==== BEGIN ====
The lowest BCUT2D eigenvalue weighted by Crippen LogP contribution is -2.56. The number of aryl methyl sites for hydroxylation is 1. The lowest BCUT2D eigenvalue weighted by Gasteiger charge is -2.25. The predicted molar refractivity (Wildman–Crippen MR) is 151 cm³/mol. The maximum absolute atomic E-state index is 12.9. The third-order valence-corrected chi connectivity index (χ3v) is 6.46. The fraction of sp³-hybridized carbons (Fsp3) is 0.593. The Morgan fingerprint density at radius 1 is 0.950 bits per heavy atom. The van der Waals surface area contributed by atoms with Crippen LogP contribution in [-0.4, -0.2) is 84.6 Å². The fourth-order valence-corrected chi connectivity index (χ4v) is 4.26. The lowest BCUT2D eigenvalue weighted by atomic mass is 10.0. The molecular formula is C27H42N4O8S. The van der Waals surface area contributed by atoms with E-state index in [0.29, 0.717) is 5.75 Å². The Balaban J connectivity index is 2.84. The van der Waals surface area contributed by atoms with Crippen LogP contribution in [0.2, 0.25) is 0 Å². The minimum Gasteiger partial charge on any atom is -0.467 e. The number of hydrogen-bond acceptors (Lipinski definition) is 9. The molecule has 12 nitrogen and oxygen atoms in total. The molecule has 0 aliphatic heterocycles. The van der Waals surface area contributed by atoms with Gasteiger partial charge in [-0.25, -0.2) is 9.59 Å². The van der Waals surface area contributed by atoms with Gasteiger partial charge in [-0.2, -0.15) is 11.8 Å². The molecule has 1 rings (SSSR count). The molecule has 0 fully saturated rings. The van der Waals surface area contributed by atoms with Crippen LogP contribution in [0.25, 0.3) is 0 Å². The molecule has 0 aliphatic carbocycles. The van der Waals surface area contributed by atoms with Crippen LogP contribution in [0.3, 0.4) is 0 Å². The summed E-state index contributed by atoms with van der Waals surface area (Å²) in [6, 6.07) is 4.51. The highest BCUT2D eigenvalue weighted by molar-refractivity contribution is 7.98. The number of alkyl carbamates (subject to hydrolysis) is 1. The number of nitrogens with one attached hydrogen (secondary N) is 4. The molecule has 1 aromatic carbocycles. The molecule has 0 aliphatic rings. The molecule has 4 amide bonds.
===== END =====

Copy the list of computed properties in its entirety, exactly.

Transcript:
The lowest BCUT2D eigenvalue weighted by Crippen LogP contribution is -2.56. The number of aryl methyl sites for hydroxylation is 1. The lowest BCUT2D eigenvalue weighted by Gasteiger charge is -2.25. The predicted molar refractivity (Wildman–Crippen MR) is 151 cm³/mol. The maximum absolute atomic E-state index is 12.9. The third-order valence-corrected chi connectivity index (χ3v) is 6.46. The fraction of sp³-hybridized carbons (Fsp3) is 0.593. The Morgan fingerprint density at radius 1 is 0.950 bits per heavy atom. The van der Waals surface area contributed by atoms with Crippen LogP contribution in [-0.4, -0.2) is 84.6 Å². The fourth-order valence-corrected chi connectivity index (χ4v) is 4.26. The lowest BCUT2D eigenvalue weighted by atomic mass is 10.0. The molecular formula is C27H42N4O8S. The van der Waals surface area contributed by atoms with E-state index in [0.29, 0.717) is 5.75 Å². The Balaban J connectivity index is 2.84. The van der Waals surface area contributed by atoms with Crippen LogP contribution in [0.2, 0.25) is 0 Å². The minimum Gasteiger partial charge on any atom is -0.467 e. The number of hydrogen-bond acceptors (Lipinski definition) is 9. The molecule has 12 nitrogen and oxygen atoms in total. The molecule has 0 aliphatic heterocycles. The van der Waals surface area contributed by atoms with Gasteiger partial charge in [-0.25, -0.2) is 9.59 Å². The van der Waals surface area contributed by atoms with Gasteiger partial charge in [-0.2, -0.15) is 11.8 Å². The molecule has 1 rings (SSSR count). The molecule has 0 fully saturated rings. The van der Waals surface area contributed by atoms with Crippen LogP contribution in [0.25, 0.3) is 0 Å². The molecule has 0 aliphatic carbocycles. The van der Waals surface area contributed by atoms with Crippen LogP contribution in [0.3, 0.4) is 0 Å². The summed E-state index contributed by atoms with van der Waals surface area (Å²) in [6, 6.07) is 4.51. The highest BCUT2D eigenvalue weighted by molar-refractivity contribution is 7.98. The number of alkyl carbamates (subject to hydrolysis) is 1. The number of nitrogens with one attached hydrogen (secondary N) is 4. The molecule has 1 aromatic carbocycles. The molecule has 0 aliphatic rings. The molecule has 4 amide bonds.